• There is no barrier to vote by mail in NC.  You do NOT need a reason to request an absentee ballot.
  • If you request an absentee ballot and later decide to vote in person, that is fine.
  • An Absentee ballot is counted at the time it arrives and is handled like Early Voting.
  • You will find the request form at:

https://s3.amazonaws.com/dl.ncsbe.gov/Forms/NCAbsenteeBallotRequestForm.pdf

  • Download the form and print it out, OR call 250.4200 and they’ll mail it to you
  • Complete it, be sure to SIGN it, then –
  • mail it into Election Services, PO Box 7468, Asheville, NC 28802-7468 or
  • email to elections@buncombecounty.org
  • Your request will put you on an automated list that will send the ballot when it’s ready in the fall – Friday, September 4th.
  • The last day to request an absentee ballot is Tuesday, October 27th.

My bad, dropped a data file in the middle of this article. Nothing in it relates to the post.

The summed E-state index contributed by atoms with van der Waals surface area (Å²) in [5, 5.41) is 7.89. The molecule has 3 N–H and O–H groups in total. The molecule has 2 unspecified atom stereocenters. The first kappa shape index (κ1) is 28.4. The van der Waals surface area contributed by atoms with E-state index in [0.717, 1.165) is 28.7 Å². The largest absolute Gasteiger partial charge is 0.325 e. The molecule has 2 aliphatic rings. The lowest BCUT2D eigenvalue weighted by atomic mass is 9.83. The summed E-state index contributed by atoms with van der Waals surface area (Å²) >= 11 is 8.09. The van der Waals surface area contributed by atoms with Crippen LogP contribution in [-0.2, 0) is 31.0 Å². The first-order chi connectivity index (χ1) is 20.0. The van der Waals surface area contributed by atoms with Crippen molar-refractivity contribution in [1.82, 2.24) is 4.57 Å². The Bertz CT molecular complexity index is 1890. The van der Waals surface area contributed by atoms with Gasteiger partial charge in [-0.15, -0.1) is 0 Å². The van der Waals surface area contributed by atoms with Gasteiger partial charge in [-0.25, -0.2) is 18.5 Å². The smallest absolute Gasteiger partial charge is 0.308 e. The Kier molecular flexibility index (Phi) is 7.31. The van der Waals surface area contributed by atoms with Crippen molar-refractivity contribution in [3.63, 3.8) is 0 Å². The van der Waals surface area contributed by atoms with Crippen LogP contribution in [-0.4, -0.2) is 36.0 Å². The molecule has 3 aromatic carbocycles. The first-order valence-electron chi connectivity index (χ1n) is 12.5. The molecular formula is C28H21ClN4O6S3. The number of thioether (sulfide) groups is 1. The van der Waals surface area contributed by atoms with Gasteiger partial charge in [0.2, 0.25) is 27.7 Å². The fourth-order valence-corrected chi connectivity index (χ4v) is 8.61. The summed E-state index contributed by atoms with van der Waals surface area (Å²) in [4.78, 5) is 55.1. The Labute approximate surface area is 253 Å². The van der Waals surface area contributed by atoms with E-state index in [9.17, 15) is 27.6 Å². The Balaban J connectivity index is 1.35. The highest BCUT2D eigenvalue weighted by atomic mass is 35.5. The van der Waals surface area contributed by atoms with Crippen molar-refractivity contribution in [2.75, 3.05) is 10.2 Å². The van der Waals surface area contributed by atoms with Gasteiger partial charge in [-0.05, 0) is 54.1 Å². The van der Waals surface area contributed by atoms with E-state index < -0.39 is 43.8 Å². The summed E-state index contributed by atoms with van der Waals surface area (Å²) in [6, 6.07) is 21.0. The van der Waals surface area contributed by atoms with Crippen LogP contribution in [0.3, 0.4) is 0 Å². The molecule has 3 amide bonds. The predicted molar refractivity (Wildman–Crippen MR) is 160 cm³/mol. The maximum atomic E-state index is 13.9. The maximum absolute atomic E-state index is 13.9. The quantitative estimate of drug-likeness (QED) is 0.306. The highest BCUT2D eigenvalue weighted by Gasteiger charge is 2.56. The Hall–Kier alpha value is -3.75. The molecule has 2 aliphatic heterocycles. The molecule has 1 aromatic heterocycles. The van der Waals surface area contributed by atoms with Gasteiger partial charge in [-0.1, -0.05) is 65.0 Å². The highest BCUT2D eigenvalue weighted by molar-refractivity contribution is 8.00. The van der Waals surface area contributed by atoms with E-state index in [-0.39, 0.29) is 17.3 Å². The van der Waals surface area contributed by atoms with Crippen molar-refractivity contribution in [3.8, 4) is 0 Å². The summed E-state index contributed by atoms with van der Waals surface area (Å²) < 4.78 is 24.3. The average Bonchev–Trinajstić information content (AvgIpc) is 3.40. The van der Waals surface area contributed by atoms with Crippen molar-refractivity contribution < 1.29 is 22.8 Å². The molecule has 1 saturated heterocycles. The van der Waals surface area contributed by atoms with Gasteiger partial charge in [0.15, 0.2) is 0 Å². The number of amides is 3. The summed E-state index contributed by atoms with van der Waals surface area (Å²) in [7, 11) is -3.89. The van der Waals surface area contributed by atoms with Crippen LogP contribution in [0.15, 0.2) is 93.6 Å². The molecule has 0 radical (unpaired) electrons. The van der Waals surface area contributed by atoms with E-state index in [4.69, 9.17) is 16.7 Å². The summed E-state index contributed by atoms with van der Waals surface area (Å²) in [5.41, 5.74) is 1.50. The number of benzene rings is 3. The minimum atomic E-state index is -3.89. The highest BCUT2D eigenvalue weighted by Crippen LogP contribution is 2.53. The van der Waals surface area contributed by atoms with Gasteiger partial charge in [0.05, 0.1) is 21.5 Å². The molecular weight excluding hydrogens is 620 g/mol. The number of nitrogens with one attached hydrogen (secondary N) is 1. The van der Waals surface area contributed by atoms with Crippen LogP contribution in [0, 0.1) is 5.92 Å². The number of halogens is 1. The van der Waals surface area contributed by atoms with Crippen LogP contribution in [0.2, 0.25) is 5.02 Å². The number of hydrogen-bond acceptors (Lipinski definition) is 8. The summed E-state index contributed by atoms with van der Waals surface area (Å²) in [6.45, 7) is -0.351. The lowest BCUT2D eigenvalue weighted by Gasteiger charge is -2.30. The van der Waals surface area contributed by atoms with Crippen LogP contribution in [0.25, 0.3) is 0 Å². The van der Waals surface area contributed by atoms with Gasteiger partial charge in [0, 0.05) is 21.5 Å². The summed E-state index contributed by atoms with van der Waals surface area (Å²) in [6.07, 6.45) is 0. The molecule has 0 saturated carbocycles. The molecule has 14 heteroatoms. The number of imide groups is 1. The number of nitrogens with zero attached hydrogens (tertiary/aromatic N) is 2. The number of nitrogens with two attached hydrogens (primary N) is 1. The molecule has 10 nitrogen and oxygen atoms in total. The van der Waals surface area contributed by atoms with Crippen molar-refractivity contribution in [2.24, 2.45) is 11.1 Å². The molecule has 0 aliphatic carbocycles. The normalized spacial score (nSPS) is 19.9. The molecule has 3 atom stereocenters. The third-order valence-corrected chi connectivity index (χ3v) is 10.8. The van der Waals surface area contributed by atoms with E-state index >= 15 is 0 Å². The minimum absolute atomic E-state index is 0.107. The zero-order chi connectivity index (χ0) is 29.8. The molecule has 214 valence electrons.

The Lotte Meyerson Tikkun Olam Committee June/July 2020



UPCOMING SCHEDULED LOTTE MEYERSON TIKKUN OLAM PROJECTS:

1st Friday each month from 1-3 PM @ MANNA– CBHT volunteer team. Contact Wendy Capelouto to help.  (currently suspended)

3rd Friday each month @ noon – CBHT Vets shelter meal serving. Contact Hilary Paradise to help.  (currently postponed)

June 7th –13th Room in the Inn; CBHT cancelled.   Contact Sherrill Zoller for info.

Monday, August 24th – 4:30 PM, Next L.M. Tikkun Olam Meeting

Insuring Fair and Safe 2020 Elections

With all of the uncertainty during these unusual times, it is not too early to work on what must be done between now and Election Day – Tuesday, November 3, 2020.  We must demand that our state legislatures engage in proper planning and funding for the unprecedented measures needed to insure fair and safe elections during this corona virus pandemic.  We anticipate a huge increase in the use of absentee ballots, perhaps the state even going to all mail-in ballots.  If state legislators opt to keep polling places open in November, they need to add protection and many social guidelines for both voting places and workers.  Such new measures will cost money.